Artificial control of HBV expression is another approach to studying differential cellular gene expression. Otsuka et al[14] reported that, in comparison with parental cells, several cellular genes were specifically up- or down-regulated in HepG2.2.15 cells, which are derived from HepG2 cells by transfecting them with plasmids containing HBV DNA, leading to the production of HBV proteins. Alteration of cellular gene expression has also been reported in HepG2.2.15 cells after knockdown of HBV through RNA interference (RNAi)[15]. Furthermore, microarray analysis has revealed differential cellular gene expression between wild-type and HBV transgenic mouse livers[16,17]. There are concerns, however, that the methodologies employed may have direct effects on cellular gene expression. There are inconsistencies in the genes that have been reported to be altered as a result of HBV infection, not only among studies using different models of HBV infection, but also using the same methodologies[18].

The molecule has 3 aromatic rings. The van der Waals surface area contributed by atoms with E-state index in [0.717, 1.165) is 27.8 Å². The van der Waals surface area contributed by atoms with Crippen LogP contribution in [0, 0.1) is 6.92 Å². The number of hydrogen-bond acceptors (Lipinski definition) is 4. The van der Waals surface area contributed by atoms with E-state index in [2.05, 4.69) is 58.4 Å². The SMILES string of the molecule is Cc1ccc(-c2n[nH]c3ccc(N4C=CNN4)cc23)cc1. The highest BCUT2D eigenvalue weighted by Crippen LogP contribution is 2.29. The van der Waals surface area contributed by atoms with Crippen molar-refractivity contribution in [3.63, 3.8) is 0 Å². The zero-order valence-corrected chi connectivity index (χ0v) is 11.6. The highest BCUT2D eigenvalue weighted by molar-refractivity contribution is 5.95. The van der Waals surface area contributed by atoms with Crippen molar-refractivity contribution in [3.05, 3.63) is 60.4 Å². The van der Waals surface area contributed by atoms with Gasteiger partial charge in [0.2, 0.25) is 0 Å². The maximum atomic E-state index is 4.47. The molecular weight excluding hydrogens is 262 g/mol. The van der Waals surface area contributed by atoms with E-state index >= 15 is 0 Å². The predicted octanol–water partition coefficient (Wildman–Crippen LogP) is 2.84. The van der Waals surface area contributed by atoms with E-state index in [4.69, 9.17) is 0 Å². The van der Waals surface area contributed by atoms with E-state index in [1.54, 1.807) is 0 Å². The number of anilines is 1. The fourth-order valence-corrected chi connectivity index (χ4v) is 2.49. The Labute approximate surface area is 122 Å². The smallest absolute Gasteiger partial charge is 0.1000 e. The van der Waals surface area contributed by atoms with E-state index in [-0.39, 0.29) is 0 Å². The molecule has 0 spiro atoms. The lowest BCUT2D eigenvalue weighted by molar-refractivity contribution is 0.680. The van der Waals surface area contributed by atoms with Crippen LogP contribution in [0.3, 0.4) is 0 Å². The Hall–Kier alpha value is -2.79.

In this report, we elucidate the differentially expressed cellular genes associated with HBV infection by sequentially applying two processes: (1) selection of candidate genes by knockdown of HBV expression using RNAi in cells derived from a HBV-associated case; and (2) quantification of the selected gene expression in various liver tissues from both HBV-infected and non-infected patients. The advantage of our approach and the pathophysiological implications of our results are discussed.

Design and construction of shRNA